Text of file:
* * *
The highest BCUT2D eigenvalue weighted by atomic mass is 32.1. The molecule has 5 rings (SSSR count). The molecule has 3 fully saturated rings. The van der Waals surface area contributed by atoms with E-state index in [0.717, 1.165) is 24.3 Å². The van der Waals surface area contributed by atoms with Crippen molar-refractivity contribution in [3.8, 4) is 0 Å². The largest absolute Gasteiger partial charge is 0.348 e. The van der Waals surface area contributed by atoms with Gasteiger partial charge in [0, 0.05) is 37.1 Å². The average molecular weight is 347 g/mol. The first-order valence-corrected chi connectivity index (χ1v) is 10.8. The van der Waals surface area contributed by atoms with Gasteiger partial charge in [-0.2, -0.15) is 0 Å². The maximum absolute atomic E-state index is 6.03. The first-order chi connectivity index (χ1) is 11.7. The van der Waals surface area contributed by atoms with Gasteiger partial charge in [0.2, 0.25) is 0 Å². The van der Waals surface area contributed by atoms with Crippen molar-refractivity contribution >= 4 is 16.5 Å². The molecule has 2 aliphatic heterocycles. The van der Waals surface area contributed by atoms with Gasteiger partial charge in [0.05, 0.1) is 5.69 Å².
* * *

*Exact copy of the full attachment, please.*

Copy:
The highest BCUT2D eigenvalue weighted by atomic mass is 32.1. The molecule has 5 rings (SSSR count). The molecule has 3 fully saturated rings. The van der Waals surface area contributed by atoms with E-state index in [0.717, 1.165) is 24.3 Å². The van der Waals surface area contributed by atoms with Crippen molar-refractivity contribution in [3.8, 4) is 0 Å². The largest absolute Gasteiger partial charge is 0.348 e. The van der Waals surface area contributed by atoms with Gasteiger partial charge in [0, 0.05) is 37.1 Å². The average molecular weight is 347 g/mol. The first-order valence-corrected chi connectivity index (χ1v) is 10.8. The van der Waals surface area contributed by atoms with Gasteiger partial charge in [-0.2, -0.15) is 0 Å². The maximum absolute atomic E-state index is 6.03. The first-order chi connectivity index (χ1) is 11.7. The van der Waals surface area contributed by atoms with Gasteiger partial charge in [0.2, 0.25) is 0 Å². The van der Waals surface area contributed by atoms with Crippen molar-refractivity contribution >= 4 is 16.5 Å². The molecule has 2 aliphatic heterocycles. The van der Waals surface area contributed by atoms with Gasteiger partial charge in [0.05, 0.1) is 5.69 Å².